The art of patience

That’s another day in the office gone. One day closer to another week’s wages in the bank. Which will be one week closer to hitting that financial target, and one week nearer to a departure date.

In many ways this is the most painful part of the build up. It almost feels like wishing time away which is never a good thing.

So I started to think of the positives I can take from this experience because, unless you’re lucky to be simply handed wads of cash, burrowing away pennies is all part of the experience of travelling (namely, the first part) and almost every backpacker out there has to suffer the same torment.

Here are three things to think about that will hopefully give you the juice to keep going on the occasional moments of weakness:

1. Saving teaches you the value of money. Going months on end without splashing on frivolous accessories, not spending every Friday and Saturday in a bar or club is not easy, especially when your friends are out living it up. At this time, it helps to look at the bigger picture. The cost of a beer could be a night in a beach hut on a beautiful Thai island, so a whole night of drinking is one week’s accommodation when you’re away. Totally worth it.

2. Patience is a virtue, as the saying goes. I know from experience it’s a satisfying feeling when you look at your swelled bank balance for the final time before you begin to devour it in some far away land. Knowing you achieved that through sheer determination and discipline is no mean feat and one you should be proud of. It makes it all the more special when you hand over a fistful of notes for your Queenstown bungee jump.

3. Keep your eyes on the prize. Surround yourself by reminders of what the next chapter of your life has in store for you. Set your desktop background to Ayers Rock, make travel websites your homepage, go on forums and social media sites to talk with people also preparing to go.

I’m sure you have some of your own ways of dealing with this difficult time and I’d love to hear them!

Whether it’s days, weeks, months or even years until your trip starts, it’s a rite of passage you have to go through so try to embrace it. What doesn’t kill you…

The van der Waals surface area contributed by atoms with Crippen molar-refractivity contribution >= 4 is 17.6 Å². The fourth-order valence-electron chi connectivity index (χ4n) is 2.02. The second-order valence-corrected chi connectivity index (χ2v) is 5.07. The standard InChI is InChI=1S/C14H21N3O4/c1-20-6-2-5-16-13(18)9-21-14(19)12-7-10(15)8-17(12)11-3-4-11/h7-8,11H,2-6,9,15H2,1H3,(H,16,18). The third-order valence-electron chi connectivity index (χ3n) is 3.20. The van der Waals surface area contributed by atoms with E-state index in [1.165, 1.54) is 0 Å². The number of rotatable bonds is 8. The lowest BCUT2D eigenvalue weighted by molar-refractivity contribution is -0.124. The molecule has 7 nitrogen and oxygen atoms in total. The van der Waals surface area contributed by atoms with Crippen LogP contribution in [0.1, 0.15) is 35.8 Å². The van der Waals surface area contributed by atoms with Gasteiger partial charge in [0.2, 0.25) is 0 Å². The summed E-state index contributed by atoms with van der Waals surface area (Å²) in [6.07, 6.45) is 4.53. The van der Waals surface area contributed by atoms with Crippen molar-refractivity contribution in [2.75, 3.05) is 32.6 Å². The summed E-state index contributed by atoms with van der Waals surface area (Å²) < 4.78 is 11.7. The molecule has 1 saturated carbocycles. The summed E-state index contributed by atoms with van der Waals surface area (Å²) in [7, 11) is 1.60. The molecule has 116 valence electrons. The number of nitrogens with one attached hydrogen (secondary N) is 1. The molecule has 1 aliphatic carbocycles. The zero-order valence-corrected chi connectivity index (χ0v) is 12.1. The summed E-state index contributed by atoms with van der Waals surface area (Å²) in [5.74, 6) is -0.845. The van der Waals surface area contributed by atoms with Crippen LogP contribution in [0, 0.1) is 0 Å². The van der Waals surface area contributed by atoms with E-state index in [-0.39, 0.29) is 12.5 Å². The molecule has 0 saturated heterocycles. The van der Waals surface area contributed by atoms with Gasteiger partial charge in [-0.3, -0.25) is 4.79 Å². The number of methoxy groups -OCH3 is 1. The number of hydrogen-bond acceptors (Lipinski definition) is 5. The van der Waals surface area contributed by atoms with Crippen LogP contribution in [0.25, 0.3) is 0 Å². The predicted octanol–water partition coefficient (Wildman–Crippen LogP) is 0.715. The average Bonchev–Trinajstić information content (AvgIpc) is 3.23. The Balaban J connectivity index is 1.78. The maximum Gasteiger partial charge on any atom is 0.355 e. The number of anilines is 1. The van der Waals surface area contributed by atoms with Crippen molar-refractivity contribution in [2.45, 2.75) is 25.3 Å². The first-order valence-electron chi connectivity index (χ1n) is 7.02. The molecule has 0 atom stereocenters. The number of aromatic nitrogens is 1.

Looking into the abyss at Nevis Bungy, Queenstown, NZ.

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My first steps

After graduating from university in the Summer of 2006, I made a decision that would shape the next few years of my life in a way I could never have anticipated. I decided to go abroad to undertake voluntary work teaching English in Mexico.

Growing up I was never big on holidays. I didn’t like flights, particularly those of a long-haul variety, and I didn’t like eating strange food that didn’t taste like it did back home. I didn’t like going out, seeing the sights, trying new things and being a general tourist.

Looking back, I used to find the whole experience overwhelming and was always glad to be back on English soil where everything was familiar, comfortable and, importantly, I could sleep in my own bed.

I remember a family jaunts to Italy, Greece and America and feeling pretty certain I would not be much of a mover when I was all grown up.

Anyway, this is why it was a surprise to me when I felt the urge to get out of the UK and do something completely different. Educated up to my eyeballs with my degree, the last thing I wanted to do was continue studying in any kind of post-graduate capacity, while the idea of going straight into a 9-5 didn’t fill me with joy either.

Many of my friends had their career paths in mind while I felt at a little bit of a loose end. I had no partner, no ties, no responsibilities, no dependants and no job which to some people sounds like an absolute nightmare of a scenario. But not me.

That picture is the epitome of freedom and when I realised this, I got such a rush. So after googling all kinds of phrases with the words “gap year” in them, I did some destination research and decided it was to be Mexico and it was to be a purposeful trip to one place for three solid months.

Had I ever been so far from home before? No, well not alone anyway.

Had I ever taught anyone before? Certainly not another language.

Did I speak even a little bit of Spanish? I did not.

But on January 8th 2007, when I took my first steps out of Guadalajara’s Miguel Hidalgo y Costilla International Airport, sweaty, tired, nervous, jet-lagged and hungry, little did I know this would be a state that I would come not only to crave, but actively pursue.

Before I left, I’d had warnings of rabid dogs and malarial mosquitoes but nobody warned about the strange, almost inexplicable, phenomenon that is the travel bug.

That was the day it bit me.